While not all women who enter are victims of direct trafficking, many were still forced to leave their country for prostitution (another offence which is related to the trafficking in person’s offence). The lack of ability to charge traffickers with human trafficking and file charges against leaving the country is a shame. However the larger issue has been an apparent lack of cooperation between immigration authorities and the police. Since the majority of women found through sting operations are here with valid passports and on tourist visas, the Department of Immigration has been arresting women found in secret apartments and deporting them immediately. The DOI has been doing so without consulting with the police to open investigation into whether women were trafficked or pimps inside of Israel and without checking if those women are in need of rehabilitation.

The Hotline for Refugee and Migrants, who follows the Ministry of Justice’s Administrative Review Tribunal decisions’ database, discovered that in 2015 only 10 women had a hearing where a judge inquired about potential trafficking abuses that occurred. Due to the rapid deportations of women with valid passports, and knowledge that the sex industry is far from dead in Israel, how many women have been trafficked here that the authorities have no idea about? How many women have been victims of trafficking and no one has heard their stories?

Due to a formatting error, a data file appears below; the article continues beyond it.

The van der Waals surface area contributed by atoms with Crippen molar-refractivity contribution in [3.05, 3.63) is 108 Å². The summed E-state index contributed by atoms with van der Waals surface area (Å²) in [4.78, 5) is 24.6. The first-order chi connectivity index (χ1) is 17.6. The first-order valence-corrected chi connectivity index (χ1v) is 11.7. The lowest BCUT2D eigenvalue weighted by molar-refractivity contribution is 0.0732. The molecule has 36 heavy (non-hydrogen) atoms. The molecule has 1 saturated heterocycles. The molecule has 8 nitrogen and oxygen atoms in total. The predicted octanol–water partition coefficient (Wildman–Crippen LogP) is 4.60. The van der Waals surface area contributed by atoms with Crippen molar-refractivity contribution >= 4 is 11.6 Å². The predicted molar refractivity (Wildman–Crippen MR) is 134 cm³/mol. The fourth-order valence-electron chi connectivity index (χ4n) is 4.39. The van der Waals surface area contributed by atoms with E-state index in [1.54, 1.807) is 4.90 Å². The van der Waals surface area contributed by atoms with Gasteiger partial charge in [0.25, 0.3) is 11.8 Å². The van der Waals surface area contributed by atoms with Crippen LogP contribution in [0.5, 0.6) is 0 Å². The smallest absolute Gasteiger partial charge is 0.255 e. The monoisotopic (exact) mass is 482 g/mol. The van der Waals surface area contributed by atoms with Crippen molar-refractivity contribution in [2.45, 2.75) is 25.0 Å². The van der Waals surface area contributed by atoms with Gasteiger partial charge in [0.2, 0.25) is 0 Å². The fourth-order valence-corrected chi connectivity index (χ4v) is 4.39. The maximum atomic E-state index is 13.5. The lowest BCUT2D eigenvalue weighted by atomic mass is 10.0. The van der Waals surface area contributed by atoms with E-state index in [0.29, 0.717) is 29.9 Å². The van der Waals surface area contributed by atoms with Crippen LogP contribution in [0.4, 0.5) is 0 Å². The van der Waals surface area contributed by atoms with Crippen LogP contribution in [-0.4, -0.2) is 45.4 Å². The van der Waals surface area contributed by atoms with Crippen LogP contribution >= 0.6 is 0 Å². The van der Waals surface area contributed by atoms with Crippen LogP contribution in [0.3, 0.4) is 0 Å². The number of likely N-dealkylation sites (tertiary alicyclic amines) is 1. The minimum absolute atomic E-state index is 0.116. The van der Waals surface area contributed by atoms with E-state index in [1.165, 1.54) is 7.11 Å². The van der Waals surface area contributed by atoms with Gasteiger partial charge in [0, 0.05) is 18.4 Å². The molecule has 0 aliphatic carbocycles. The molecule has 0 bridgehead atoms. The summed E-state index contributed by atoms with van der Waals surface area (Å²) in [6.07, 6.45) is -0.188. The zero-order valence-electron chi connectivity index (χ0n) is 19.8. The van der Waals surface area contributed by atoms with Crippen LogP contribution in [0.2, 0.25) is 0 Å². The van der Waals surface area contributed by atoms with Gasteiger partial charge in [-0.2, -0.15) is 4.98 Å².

While the government has had difficulty adapting to identifying new patterns of sex trafficking, it has also completely ignored a vulnerable group of individuals in need of rehabilitation: asylum-seekers who were victims of trafficking and torture in camps in the Sinai.

While a small group of about 300 recognized TIP survivors who went through the Sinai receive protection and rehabilitation services for a year; the vast majority, about 4,000 torture survivors who did not work for their traffickers and therefore are not entitled to be recognized as TIP survivors, receive no protection at all, no access to treatment and or rehabilitation services and are exposed to arbitrary detention.

During 2015 the Anti-Trafficking Police Unit recognized only 27 men, all Eritreans as TIP survivors. Almost half of them were identified and referred to them by the Hotline for Refugees and Migrants. There are thousands of others who sit in Israel, many in prolonged detention, being held captive again, without proper psychological or physical care, which is due to them under International and Israeli law

We celebrate our independence and freedom, but hopefully our celebrations will turn into commitments not just to us as a Jewish people, but to everyone who experiences the chains of affliction.